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The Subject(s) of Phenomenology for free

The Subject(s) of Phenomenology
The Subject(s) of Phenomenology for free

About this Book
Bringing together established researchers and emerging scholars alike to discuss new readings of Husserl and to reignite the much needed discussion of what phenomenology actually is and can possibly be about, this volume sets out to critically re-evaluate (and challenge) the predominant interpretations of Husserl’s philosophy, and to adapt phenomenology to the specific philosophical challenges and context of the 21st century.
“What is phenomenology?”, Maurice Merleau-Ponty asks at the beginning of his Phenomenology of Perception – and he continues: “It may seem strange that this question still has to be asked half a century after the first works of Husserl. It is, however, far from being resolved.” Even today, more than half a century after Merleau-Ponty’s magnum opus, the answer is in many ways still up for grasp. While it may seem obvious that the main subject of phenomenological inquiry is, in fact, the subject, it is anything but self evident what this precisely implies: Considering the immense variety of different themes and methodological self-revisions found in Husserl’s philosophy – from its Brentanian beginnings to its transcendental re-interpretation and, last but not least, to its ‘crypto-deconstruction’  in the revisions of his early manuscripts and in his later work –, one cannot but acknowledge the fact that ‘the’ subject of phenomenology marks an irreducible plurality of possible subjects.
Paying tribute to this irreducible plurality the volume sets out to develop interpretative takes on the phenomenological tradition which transcend both its naive celebration and its brute rejection, to re-articulate the positions of other philosophers within the framework of Husserl’s thought, and to engage in an investigative dialogue between traditionally opposed camps within phenomenology and beyond.
About the authors
Iulian Apostolescu is a PhD candidate at the Department of Philosophy, University of Bucharest. His research focuses on transcendental philosophy, phenomenology, continental philosophy, and philosophy of religion. He is editor-in-chief of the online journal Phenomenological Reviews (ISSN: 2297-7627) and General Editor, Epoché Series, Ratio and Revelatio Publishing House. He is the co-editor (with Claudia Serban) of Husserl, Kant and Transcendental Phenomenology (De Gruyter, 2020).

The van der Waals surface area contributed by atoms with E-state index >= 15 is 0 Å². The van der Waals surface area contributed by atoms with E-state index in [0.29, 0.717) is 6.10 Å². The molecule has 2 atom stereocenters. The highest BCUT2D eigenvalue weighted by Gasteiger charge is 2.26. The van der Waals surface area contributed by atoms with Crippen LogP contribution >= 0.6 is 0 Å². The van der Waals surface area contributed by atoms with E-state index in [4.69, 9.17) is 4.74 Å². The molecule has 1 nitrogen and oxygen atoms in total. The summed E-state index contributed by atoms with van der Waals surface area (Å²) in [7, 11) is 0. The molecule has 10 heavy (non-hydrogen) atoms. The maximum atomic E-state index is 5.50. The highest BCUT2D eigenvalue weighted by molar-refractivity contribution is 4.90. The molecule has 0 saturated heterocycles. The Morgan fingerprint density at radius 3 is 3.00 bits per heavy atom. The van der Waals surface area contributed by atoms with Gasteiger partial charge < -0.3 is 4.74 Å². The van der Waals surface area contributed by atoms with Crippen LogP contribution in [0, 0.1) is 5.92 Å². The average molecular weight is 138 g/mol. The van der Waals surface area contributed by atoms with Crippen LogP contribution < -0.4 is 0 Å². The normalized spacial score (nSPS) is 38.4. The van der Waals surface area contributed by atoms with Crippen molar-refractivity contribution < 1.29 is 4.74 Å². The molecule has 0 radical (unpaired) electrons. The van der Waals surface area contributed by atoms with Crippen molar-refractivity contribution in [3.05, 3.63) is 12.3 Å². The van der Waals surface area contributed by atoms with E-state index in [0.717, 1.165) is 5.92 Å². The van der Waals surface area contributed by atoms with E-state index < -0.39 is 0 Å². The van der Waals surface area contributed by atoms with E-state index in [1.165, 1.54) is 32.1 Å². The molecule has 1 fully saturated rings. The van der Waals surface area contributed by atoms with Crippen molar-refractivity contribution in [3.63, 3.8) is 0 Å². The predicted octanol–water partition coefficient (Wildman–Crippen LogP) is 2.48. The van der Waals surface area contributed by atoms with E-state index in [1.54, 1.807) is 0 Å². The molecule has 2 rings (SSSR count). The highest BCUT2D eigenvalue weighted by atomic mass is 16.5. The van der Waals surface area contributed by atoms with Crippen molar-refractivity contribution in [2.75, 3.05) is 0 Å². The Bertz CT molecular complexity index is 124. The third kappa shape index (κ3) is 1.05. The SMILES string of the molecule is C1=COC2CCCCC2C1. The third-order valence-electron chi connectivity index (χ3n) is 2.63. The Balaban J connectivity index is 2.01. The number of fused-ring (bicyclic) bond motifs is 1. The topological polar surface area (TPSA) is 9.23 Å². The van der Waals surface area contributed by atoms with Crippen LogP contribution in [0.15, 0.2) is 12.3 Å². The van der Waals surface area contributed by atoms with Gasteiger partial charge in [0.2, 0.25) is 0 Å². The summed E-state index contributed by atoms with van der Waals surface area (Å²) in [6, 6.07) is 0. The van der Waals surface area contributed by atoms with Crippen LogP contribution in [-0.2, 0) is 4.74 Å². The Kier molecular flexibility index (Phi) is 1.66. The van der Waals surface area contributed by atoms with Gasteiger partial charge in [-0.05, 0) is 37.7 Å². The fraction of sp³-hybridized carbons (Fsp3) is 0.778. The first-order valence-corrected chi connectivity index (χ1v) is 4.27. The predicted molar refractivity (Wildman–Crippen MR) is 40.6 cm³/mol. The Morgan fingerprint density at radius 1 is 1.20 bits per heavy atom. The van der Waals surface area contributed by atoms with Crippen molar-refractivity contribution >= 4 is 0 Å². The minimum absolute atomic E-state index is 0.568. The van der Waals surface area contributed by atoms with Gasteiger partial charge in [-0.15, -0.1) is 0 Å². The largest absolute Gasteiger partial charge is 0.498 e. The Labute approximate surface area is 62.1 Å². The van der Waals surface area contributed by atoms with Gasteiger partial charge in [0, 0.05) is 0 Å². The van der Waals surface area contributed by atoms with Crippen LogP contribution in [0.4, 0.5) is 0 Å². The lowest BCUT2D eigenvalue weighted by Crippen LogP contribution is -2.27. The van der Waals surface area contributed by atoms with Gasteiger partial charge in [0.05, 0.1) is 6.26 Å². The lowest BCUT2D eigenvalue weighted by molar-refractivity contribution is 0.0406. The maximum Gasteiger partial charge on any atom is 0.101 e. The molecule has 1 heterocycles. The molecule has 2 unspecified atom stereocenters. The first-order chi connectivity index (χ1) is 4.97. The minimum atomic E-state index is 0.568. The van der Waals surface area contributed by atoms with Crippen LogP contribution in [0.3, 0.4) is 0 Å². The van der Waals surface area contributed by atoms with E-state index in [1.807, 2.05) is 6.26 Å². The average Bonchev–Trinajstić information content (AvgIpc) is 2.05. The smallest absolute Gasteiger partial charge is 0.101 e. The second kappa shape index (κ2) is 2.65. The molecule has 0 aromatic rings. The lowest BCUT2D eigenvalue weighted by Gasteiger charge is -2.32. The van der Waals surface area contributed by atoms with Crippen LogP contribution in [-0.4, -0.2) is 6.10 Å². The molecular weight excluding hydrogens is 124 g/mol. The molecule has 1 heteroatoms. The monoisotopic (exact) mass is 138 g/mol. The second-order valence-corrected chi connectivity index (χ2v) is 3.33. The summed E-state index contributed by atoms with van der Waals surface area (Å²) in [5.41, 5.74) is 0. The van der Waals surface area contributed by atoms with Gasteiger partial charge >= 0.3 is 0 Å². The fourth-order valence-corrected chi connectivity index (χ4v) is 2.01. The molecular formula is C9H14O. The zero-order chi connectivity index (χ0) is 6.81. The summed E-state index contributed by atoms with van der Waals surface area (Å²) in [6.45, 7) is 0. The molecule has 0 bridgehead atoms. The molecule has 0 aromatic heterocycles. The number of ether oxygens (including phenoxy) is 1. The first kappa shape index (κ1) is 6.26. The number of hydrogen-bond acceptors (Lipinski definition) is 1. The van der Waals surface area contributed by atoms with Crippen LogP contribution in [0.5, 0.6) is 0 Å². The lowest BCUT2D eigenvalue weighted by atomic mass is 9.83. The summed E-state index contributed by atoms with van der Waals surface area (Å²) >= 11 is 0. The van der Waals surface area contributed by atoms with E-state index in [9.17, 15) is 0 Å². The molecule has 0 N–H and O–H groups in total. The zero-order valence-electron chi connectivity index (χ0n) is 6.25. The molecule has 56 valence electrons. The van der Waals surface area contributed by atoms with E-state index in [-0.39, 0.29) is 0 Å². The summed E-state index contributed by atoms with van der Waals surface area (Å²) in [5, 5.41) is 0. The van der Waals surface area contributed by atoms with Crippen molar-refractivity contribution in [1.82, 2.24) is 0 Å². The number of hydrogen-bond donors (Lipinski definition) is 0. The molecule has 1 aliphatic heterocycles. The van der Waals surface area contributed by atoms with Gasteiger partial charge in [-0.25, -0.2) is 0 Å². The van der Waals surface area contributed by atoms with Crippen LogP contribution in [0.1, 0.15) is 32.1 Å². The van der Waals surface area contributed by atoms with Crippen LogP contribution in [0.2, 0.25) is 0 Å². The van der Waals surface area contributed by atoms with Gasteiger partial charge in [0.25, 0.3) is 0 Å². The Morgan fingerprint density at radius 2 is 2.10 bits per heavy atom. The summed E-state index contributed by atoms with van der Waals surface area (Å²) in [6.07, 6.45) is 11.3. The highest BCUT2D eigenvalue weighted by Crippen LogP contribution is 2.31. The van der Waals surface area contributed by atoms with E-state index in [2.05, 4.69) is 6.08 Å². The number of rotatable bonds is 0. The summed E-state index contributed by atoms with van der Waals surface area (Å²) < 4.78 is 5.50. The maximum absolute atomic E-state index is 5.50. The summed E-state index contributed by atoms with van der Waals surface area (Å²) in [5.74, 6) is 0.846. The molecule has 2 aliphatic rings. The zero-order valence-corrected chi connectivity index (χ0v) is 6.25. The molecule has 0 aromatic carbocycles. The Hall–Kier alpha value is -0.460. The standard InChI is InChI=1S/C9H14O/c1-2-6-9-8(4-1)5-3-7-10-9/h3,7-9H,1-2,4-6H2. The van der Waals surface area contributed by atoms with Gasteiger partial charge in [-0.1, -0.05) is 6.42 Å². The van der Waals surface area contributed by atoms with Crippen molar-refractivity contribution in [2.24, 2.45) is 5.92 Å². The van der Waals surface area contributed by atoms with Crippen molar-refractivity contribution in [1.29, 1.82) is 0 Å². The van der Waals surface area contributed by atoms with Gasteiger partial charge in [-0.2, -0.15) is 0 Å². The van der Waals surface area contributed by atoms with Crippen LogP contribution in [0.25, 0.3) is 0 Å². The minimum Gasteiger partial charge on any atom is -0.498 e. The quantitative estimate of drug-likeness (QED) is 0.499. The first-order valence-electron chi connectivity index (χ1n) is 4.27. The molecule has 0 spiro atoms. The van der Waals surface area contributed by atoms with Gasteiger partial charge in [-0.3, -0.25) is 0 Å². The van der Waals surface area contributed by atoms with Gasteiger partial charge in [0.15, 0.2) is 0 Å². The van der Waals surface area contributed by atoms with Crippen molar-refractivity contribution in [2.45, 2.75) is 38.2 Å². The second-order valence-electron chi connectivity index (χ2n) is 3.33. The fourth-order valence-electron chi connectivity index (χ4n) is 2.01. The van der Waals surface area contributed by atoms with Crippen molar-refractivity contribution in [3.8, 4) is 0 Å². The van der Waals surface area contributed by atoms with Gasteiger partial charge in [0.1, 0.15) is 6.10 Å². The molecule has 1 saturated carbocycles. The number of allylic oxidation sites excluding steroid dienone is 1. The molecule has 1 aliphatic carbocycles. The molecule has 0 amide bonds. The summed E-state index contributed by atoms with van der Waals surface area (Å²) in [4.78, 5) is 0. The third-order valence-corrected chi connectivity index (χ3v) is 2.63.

His current projects include two edited volumes on the German philosopher Eugen Fink and a special issue on the “Varieties of the Lebenswelt”.

Table of contents :Front Matter ....Pages i-xiv
Front Matter ....Pages 1-1
An Analytic Phenomenology: Husserl’s Path to the Things Themselves (Jean-Daniel Thumser)....Pages 3-15
Parts, Wholes, and Phenomenological Necessity (Adam Konopka)....Pages 17-30
The Early Husserl Between Structuralism and Transcendental Philosophy (Simone Aurora)....Pages 31-43
Transcendental Consciousness: Subject, Object, or Neither? (Corijn van Mazijk)....Pages 45-56
Philosophy as an Exercise in Exaggeration: The Role of Circularity in Husserl’s Criticism of Logical Psychologism (Vedran Grahovac)....Pages 57-94
Front Matter ....Pages 95-95
Husserl’s Idea of Rigorous Science and Its Relevance for the Human and Social Sciences (Victor Eugen Gelan)....Pages 97-105
Ego-Splitting and the Transcendental Subject. Kant’s Original Insight and Husserl’s Reappraisal (Marco Cavallaro)....Pages 107-133
What Is Productive Imagination? The Hidden Resources of Husserl’s Phenomenology of Phantasy (Saulius Geniusas)....Pages 135-153
Does Husserl’s Phenomenological Idealism Lead to Pluralistic Solipsism? Assessing the Criticism by Theodor Celms (Rodney K. B. Parker)....Pages 155-184
Finding a Way Into Genetic Phenomenology (Matt E. M. Bower)....Pages 185-200
The Allure of Passivity (Randall Johnson)....Pages 201-211
Front Matter ....Pages 213-213
Time and Oblivion: A Phenomenological Study on Oblivion (Benjamin Draxlbauer)....Pages 215-229
On the Verge of Subjectivity: Phenomenologies of Death (Christian Sternad)....Pages 231-243
Spiritual Expression and the Promise of Phenomenology (Neal DeRoo)....Pages 245-269
Individuation, Affectivity and the World: Reframing Operative Intentionality (Merleau-Ponty) (Elodie Boublil)....Pages 271-290
Husserl and America: Reflections on the Limits of Europe as the Ground of Meaning and Value for Phenomenology (Ian Angus)....Pages 291-310
Husserl and His Shadows: Phenomenology After Merleau-Ponty (Keith Whitmoyer)....Pages 311-326
Phenomenological Crossings: Givenness and Event (Emre Şan)....Pages 327-339
Politicising the Epokhé: Bernard Stiegler and the Politics of Epochal Suspension (Ben Turner)....Pages 341-354
Not Phenomenology’s ‘Other’: Historical Epistemology’s Critique and Expansion of Phenomenology (David M. Peña-Guzmán)....Pages 355-380

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